Christmas vs. Chris-mass: Keep the Spirit HIGH

When I was growing up, Thanksgiving was an actual holiday, but now, Thanksgiving is the “day before Black Friday” and “the day a bit before Cyber Monday”. Why is this? Well, duh! Because it’s almost time for Chris-mass-shopping!

Trail of Light with ChelseaVail, That Girl

Forgetting the “t” in the above title was no accident. It seems all too common we’ve forgotten the “Christ” and we’ve gone from “Christmas” to “Chris-mass” because this celebration of Christ has become the most MASS-ive shopping time of the year. To keep the Christmas spirit HIGH we should look up to Him and continue traditions and customs that honor the spirit of love, joy, giving, and cheer!

  • Build a gingerbread house with your kidsOLYMPUS DIGITAL CAMERA
  • Go carolling
  • Volunteer or give to a toy drive
  • Read “Twas the Night Before Christmas”
  • Explain to your children how an imperfect Rudolph was loved by Santa the way we are loved by Christ
  • Purchase a coffee or meal for the friend behind you
  • Sip hot chocolate with loved ones by a fire sharing stories of Christmas’
  • Watch Christmas movies that celebrate joy, family and Christ
  • Say “Merry Christmas” as you pass people on the street
  • Make ornaments together
  • Focus on family, your blessings, and the Lord you serve on Dec. 25


As a kid my family moved to England. When we were there we celebrated our American holidays in our home and we chose to celebrate other holidays the way our British peers did when we were with them. We attended “Guy Fox” day having no idea what that was. We attended mass on Christmas Eve even though we weren’t Catholic and we didn’t trick-or-treat because the brits don’t celebrate Halloween. Instead we hosted a “haunted house” in our home Oct. 31 for the neighborhood kids and told ghost stories. We were guests in their country and we didn’t expect them to change their ways for us, but instead we acclimated ourselves to their culture out of respect.

However, in America, we’re slowly being expected to drop our way of doing things out of respect for immigrants from other countries and other religions? It’s become impolitically correct to say “Merry Christmas” for fear of offending someone? Can I just say, “WTF” to that? I’m all for respecting other countries, don’t get me wrong, but why should I change MY way of doing things because YOU moved here? Doesn’t that seem a bit backwards?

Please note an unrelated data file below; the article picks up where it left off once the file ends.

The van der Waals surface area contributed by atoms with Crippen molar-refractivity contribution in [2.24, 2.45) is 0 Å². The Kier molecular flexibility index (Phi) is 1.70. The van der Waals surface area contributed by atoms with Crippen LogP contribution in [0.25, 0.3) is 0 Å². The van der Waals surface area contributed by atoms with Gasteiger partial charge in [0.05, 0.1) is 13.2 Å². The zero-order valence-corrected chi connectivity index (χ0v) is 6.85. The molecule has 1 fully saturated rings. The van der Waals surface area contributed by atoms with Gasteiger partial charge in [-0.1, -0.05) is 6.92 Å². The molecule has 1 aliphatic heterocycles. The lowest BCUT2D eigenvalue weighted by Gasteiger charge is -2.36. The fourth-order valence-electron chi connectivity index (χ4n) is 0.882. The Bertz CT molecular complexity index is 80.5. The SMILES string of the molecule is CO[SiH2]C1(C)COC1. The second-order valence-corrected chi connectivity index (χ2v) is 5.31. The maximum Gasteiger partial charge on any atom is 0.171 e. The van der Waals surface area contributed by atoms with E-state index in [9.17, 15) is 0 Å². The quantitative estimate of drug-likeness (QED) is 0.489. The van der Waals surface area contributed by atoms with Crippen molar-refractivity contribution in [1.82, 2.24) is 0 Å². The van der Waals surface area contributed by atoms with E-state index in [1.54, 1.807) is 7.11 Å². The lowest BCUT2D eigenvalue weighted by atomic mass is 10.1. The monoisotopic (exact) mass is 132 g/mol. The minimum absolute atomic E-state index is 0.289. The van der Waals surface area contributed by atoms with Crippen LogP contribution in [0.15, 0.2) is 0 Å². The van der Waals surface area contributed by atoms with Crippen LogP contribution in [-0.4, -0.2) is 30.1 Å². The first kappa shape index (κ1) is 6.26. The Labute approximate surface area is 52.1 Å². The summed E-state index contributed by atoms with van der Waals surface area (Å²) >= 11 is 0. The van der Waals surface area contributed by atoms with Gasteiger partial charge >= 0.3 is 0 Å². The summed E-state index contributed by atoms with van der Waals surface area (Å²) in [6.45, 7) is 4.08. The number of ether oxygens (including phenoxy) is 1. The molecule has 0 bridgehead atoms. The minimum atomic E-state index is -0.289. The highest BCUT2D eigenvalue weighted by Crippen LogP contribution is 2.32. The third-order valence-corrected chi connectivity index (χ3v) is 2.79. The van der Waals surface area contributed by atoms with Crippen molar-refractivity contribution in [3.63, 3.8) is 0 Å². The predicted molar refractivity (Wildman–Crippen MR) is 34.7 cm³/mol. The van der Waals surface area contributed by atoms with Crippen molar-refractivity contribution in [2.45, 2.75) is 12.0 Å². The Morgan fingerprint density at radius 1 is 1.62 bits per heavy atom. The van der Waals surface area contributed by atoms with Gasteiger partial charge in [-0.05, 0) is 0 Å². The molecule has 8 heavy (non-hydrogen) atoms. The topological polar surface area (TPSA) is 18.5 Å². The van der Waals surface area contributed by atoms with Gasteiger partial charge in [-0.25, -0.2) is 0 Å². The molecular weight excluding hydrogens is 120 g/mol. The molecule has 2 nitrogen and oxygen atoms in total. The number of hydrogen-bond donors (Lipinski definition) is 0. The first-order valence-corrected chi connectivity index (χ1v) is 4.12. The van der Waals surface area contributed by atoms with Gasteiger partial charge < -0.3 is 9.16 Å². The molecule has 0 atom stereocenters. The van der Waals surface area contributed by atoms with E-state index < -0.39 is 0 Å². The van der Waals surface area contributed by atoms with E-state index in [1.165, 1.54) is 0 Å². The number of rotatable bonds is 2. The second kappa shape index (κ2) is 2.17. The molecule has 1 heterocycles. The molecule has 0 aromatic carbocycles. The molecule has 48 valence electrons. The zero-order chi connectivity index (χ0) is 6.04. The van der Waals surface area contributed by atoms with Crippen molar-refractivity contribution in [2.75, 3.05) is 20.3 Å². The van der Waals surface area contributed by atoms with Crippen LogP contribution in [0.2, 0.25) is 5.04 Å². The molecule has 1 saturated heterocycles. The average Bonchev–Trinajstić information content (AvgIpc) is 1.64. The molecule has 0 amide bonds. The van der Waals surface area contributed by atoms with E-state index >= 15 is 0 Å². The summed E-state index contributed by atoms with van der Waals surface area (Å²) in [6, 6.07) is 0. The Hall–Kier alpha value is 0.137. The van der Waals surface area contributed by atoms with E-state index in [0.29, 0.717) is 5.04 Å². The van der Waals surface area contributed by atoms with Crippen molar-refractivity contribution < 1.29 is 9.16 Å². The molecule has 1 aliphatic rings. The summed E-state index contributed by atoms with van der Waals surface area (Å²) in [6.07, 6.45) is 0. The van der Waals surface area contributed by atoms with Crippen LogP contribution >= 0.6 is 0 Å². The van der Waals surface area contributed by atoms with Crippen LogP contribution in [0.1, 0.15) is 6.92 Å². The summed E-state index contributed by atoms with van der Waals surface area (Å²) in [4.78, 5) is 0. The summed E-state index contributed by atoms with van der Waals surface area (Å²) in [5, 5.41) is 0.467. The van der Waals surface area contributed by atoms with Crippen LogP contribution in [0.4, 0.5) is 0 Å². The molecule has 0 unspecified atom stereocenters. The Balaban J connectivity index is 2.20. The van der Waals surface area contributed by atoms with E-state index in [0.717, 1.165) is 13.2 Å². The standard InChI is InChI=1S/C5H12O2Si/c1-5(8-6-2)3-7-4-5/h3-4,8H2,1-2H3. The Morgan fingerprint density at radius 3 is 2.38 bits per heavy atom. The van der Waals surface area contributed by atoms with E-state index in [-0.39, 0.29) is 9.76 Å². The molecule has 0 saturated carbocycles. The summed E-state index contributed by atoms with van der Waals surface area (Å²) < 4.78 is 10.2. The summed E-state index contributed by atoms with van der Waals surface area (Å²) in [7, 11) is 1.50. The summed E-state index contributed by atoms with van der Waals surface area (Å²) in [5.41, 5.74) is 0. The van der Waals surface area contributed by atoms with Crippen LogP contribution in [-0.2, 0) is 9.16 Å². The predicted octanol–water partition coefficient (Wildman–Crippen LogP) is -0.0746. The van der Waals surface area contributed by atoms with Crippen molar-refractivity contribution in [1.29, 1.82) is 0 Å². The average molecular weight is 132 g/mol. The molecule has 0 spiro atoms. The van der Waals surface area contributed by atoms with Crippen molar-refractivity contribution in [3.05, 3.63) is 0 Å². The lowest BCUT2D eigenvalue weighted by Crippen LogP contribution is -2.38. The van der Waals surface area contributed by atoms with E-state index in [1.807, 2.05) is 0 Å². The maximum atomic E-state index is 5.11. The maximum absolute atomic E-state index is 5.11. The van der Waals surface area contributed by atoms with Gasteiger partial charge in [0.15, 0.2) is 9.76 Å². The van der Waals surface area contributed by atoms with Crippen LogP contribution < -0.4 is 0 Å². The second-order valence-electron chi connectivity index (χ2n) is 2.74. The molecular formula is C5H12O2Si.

Mom on Christmas

If someone says “Happy Hannukah” to me, I’ll likely say it in return. I’m not Jewish, but I have still respect for their holiday and their religion.

Christmas 2010

As an owner of a small business that sells children’s clothing and toys, I certainly hope for increased sales around the holidays, but I also feel very strongly that Christmas morning should not be about the gifts, even for the children. Yes, my children will find gifts under the tree and I hope yours will too, but…I don’t believe in the MASS amount of gifts and in children being spoiled simply because it’s Christmas.

Caiden on Christmas

I think it’s wonderful to give gifts and I love seeing everyone’s face light up when they open their presents, but I think it’s important to remind our children that the gift giving began beside a manger. The gifts were gifts that honored the King and we GIVE to show love. We GIVE because we want to, not because it’s expected and definitely not because it’s earned or deserved.


Do me a favor this year and keep the spirit of ChrisTmas high. Remind your children of the reason for the season. Hold hands and pray before your meals. Hold hands and pray a prayer of thanks after you open gifts. Read the story of Jesus’s birth on Christmas Eve and engage your children in those conversations.

Merry Christmas to all and to all a goodnight!